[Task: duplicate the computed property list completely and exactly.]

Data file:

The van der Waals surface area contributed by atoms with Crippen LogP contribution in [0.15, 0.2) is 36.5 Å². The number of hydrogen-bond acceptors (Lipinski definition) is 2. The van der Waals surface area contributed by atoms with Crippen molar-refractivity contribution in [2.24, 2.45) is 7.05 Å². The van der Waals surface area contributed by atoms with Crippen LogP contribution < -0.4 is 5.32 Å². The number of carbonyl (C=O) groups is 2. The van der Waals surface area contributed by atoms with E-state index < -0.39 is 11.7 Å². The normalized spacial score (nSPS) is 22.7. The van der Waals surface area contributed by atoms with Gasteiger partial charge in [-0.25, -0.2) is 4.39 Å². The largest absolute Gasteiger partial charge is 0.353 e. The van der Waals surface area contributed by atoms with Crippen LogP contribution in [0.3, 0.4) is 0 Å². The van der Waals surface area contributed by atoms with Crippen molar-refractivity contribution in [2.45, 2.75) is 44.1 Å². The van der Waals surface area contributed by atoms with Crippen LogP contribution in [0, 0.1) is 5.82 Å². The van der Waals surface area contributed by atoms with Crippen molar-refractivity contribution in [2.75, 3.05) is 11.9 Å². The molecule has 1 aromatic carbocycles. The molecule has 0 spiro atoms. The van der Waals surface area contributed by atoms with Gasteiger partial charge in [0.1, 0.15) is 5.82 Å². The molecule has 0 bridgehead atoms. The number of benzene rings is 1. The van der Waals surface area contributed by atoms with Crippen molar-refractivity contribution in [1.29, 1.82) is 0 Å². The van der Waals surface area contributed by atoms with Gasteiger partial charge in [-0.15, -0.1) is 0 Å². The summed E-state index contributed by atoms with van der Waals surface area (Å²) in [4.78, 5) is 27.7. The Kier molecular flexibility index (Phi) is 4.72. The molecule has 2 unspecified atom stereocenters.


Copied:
The van der Waals surface area contributed by atoms with Crippen LogP contribution in [0.15, 0.2) is 36.5 Å². The number of hydrogen-bond acceptors (Lipinski definition) is 2. The van der Waals surface area contributed by atoms with Crippen molar-refractivity contribution in [2.24, 2.45) is 7.05 Å². The van der Waals surface area contributed by atoms with Crippen LogP contribution < -0.4 is 5.32 Å². The number of carbonyl (C=O) groups is 2. The van der Waals surface area contributed by atoms with E-state index < -0.39 is 11.7 Å². The normalized spacial score (nSPS) is 22.7. The van der Waals surface area contributed by atoms with Gasteiger partial charge in [-0.25, -0.2) is 4.39 Å². The largest absolute Gasteiger partial charge is 0.353 e. The van der Waals surface area contributed by atoms with Crippen LogP contribution in [0.3, 0.4) is 0 Å². The van der Waals surface area contributed by atoms with Crippen molar-refractivity contribution in [2.45, 2.75) is 44.1 Å². The van der Waals surface area contributed by atoms with Crippen LogP contribution in [0, 0.1) is 5.82 Å². The van der Waals surface area contributed by atoms with Crippen molar-refractivity contribution in [2.75, 3.05) is 11.9 Å². The molecule has 1 aromatic carbocycles. The molecule has 0 spiro atoms. The van der Waals surface area contributed by atoms with Gasteiger partial charge in [0.1, 0.15) is 5.82 Å². The molecule has 0 bridgehead atoms. The number of benzene rings is 1. The van der Waals surface area contributed by atoms with Crippen molar-refractivity contribution in [1.29, 1.82) is 0 Å². The van der Waals surface area contributed by atoms with Gasteiger partial charge in [-0.15, -0.1) is 0 Å². The summed E-state index contributed by atoms with van der Waals surface area (Å²) in [4.78, 5) is 27.7. The Kier molecular flexibility index (Phi) is 4.72. The molecule has 2 unspecified atom stereocenters.